Correlation between severity of ulcerative colitis and co-infection with parasites, cytomegalovirus and/or Clostridium difficile.

Venkatakrishnan, H Iyer (2011) Correlation between severity of ulcerative colitis and co-infection with parasites, cytomegalovirus and/or Clostridium difficile. Masters thesis, Christian Medical College, Vellore.


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INTRODUCTION : Ulcerative colitis (colitis ulcerosa, UC) is a chronic idiopathic inflammatory disease of the gastrointestinal tract that affects the large bowel and is a major disorder under the broad group of conditions termed inflammatory bowel diseases (IBDs). Etiopathogenesis of ulcerative colitis largely remains hypothetical. It arises from a complex interaction between genetic, immune and environmental factors. Inflammation first affects the rectum and extends proximally along a variable length of the colon. In most of the cases, the disease follows a chronic relapsing, remitting course. Treatment is mainly immunosuppressive. Control of disease includes long term medical management and regular monitoring for complications. Enteric infections are known to be associated with exacerbations of UC. India, being a tropical country has a high prevalence of enteric pathogens. There is scant literature from India on what are the interactions of enteric pathogens with disease severity of UC. AIM OF THE STUDY : To perform a prospective cross-sectional observational study in patients with ulcerative colitis - To determine whether there is any association between intestinal infection (with parasites, cytomegalovirus or Clostridium difficile) and clinical disease severity in patients with ulcerative colitis. CONCLUSIONS : The presence of pathogens (parasites, cytomegalovirus and/or Clostridium difficile) was very significantly associated with moderate/severe UC (p value = 0.02). 86% of patients testing positive for the above pathogens had moderate to severe UC while 51% of patients without pathogens had moderate to severe UC. Ten patients (11.5%) had a parasitic infestation. Eight out of these ten patients had moderate to severe disease. Three patients (3.4%) had Clostridium difficile toxin positivity in stools. All had severe disease. They improved with medical treatment. Two patients (2.3%) had cytopathic changes suggestive of cytomegalovirus infection on biopsy. Both had severe disease. One of them responded only partially to ganciclovir and subsequently required subtotal colectomy while the other improved with ganciclovir and medical therapy for ulcerative colitis.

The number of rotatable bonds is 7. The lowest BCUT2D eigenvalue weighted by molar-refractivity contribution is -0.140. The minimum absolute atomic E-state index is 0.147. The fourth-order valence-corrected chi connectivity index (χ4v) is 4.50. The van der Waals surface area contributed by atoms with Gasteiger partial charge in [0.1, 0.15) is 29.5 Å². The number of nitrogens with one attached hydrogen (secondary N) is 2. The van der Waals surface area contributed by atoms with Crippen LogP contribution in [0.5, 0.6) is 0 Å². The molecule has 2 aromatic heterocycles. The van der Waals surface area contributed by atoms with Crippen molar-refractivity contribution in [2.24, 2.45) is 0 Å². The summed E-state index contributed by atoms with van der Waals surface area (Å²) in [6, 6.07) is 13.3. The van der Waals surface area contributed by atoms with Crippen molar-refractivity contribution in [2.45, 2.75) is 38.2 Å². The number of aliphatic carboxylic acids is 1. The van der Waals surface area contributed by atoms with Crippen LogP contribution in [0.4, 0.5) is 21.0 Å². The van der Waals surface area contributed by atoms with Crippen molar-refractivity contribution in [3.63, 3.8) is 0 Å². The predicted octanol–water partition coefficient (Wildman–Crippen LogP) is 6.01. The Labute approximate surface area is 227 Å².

Item Type: Thesis (Masters)
Uncontrolled Keywords: severity of ulcerative colitis ; co-infection ; parasites ; cytomegalovirus ; Clostridium difficile.
Subjects: MEDICAL > Gastroenterology
Depositing User: Kambaraman B
Date Deposited: 14 Jul 2017 05:14
Last Modified: 14 Jul 2017 05:14

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